CenteringPregnancy workshop coming to Jacksonville in June

Apr 18, 2011  •   Written by Erin Addington   •  no comments

Organizations interested in hosting group prenatal care classes through the CenteringPregnancy model have the opportunity to participate in a workshop organized by the Centering Health Institute.

The workshop is June 24 and 25 from 8 am to 4:30 pm at the Crowne Plaza Hotel. Complete the registration here.

This two-day interactive workshop provides the basic information needed to begin CenteringPregnancy group care. Demonstration, discussion and practice opportunities at the workshop will draw upon individuals’ experiences and address site-specific needs.

Workshop objectives include:

• Understanding the basic principles underlying a group approach to prenatal care

• Understanding Centering Pregnancy as a particular model of group prenatal care

• Articulating the theory guiding groups and to differentiate Centering groups from other types of groups

• Identifying leadership components

• Understanding the potential contribution of the model to the education of professional students

• Developing a plan for the design and implementation of a Centering program within various agencies

Participants receive 12 credit hours (1.2 CEUs) from the American College of Nurse-Midwives.

Latest Breastfeeding News & Resources

Apr 12, 2011  •   Written by Erin Addington   •  no comments

Northeast Florida Breastfeeding Collaborative announces grants

The Collaborative awarded grants to three area hospitals to help implement the Baby Friendly Hospital InitiativeShands Jacksonville, St. Vincent’s Medical Center and St. Luke’s Hospital. Funds will be used by the hospitals to support staff training and other activities.

The Baby Friendly Initiative is a global program that promotes exclusive breastfeeding in hospitals through the adoption of 10 steps. There are only two Baby Friendly Hospitals in Florida. None are in Northeast Florida.

Cost Comparison of Baby Friendly and Non–Baby Friendly Hospitals in the United States

The American Academy of Pediatrics published a new study comparing the costs of baby-friendly and non-baby-friendly hospitals. The conclusion showed that becoming baby-friendly is relatively cost-neutral for a typical hospital — usually only ranging from 1 to 5 percent more. The study examined the nursery and labor and delivery costs at both types of facilities.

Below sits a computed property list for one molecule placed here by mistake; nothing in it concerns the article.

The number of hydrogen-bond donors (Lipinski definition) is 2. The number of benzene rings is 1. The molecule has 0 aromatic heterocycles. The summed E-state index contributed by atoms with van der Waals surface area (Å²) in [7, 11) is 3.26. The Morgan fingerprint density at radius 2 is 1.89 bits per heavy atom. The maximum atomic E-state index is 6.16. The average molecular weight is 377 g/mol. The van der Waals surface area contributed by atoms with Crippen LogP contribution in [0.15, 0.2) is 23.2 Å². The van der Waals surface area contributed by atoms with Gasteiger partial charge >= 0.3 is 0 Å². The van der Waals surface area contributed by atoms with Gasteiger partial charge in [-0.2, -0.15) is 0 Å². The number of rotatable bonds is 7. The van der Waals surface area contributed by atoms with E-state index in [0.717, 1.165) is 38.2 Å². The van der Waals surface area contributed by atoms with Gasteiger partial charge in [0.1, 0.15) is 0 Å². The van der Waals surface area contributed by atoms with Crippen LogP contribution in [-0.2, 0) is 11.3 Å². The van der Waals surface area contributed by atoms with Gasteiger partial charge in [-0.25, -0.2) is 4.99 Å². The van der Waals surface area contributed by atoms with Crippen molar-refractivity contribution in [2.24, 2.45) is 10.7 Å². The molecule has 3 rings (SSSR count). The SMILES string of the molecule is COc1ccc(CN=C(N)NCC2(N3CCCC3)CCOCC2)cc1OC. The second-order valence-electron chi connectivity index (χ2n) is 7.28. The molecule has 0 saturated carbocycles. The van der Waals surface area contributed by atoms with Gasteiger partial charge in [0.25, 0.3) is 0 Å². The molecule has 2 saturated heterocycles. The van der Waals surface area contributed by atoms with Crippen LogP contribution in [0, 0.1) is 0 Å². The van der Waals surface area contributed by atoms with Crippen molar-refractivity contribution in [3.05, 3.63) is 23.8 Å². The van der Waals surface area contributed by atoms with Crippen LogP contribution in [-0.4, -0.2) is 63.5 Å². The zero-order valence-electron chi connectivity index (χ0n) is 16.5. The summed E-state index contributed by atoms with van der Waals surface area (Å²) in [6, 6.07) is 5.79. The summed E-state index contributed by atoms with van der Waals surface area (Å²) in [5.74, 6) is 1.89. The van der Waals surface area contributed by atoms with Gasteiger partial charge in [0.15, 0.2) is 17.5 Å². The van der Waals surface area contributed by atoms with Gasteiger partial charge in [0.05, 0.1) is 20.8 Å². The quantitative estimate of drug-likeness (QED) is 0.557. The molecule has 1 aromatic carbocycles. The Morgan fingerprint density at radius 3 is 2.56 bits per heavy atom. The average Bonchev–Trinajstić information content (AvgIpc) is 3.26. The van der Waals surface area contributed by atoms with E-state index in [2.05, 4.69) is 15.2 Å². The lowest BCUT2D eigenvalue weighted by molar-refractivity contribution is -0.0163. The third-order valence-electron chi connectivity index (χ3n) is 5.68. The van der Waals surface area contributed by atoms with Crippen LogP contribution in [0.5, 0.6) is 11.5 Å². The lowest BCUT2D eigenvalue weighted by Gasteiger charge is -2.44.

Research Studies

The University of Florida’s Center for Breastfeeding and Newborns is conducting two research surveys about breastfeeding and breastfeeding support:

The Mothers/Mothers-To-Be Survey

The Support Individuals (Family, Friends, Community) Survey

U.S. Surgeon General releases Call to Action

U.S. Surgeon General Regina Benjamin released a call to action on breastfeeding on January 20, recognizing both the important health benefits and the barriers that many mothers face. Breastfeeding improves health outcomes, protects against obesity and reduces healthcare costs across the lifespan, but while 75 percent of U.S. mothers initiate breastfeeding, only 13 percent exclusively breastfeed by six months.

Breastfeeding education and support services are available to Northeast Florida’s mothers both prenatally and postnatally through the Healthy Start program. During the 2009-2010 year, 2,500 prenatal clients and 859 postnatal clients in the region received services through the various Healthy Start providers.

The Call for Action includes action steps and implementation strategies for six major sectors of society:

Mothers and their Families: emphasizes the need to educate and inform families about the importance of breastfeeding, and provide the ongoing support mothers need.

Communities: calls upon the entire community to support breastfeeding mothers, through peer counseling support, promotion of breastfeeding through community-based organizations and traditional and new media venues, and the removal of commercial barriers to breastfeeding.

Health Care: urges the health care system to adopt evidence-based practices as outlined in the Baby-Friendly Hospital Initiative, etc.

Employment: calls for paid maternity leave; worksite and child care accommodations

Research and Surveillance: emphasizes the need for additional research, especially regarding the most effective ways to address disparities and measure the economic impact of breastfeeding; a national monitoring system.

Public Health Infrastructure: calls for enhanced national leadership.

Free lactaction education available

Health e-Learning is offering free “Experts-in-Lactation Lectures.” There are more than 20 now available, including:

• Panel Discussion – Challenges for LC’s – 35 mins

• Bridget ingle – Common Clinical Breastfeeding Issues – 42 mins

• Sue Cox – Anatomy and Physiology of the Breast and Lactation – 50 mins

• Karolyn Vaughan – IBLCE Exam Requirements – 66 mins

• Elise Chapin – Repaving the Pathway to Breastfeeding Support – 30 mins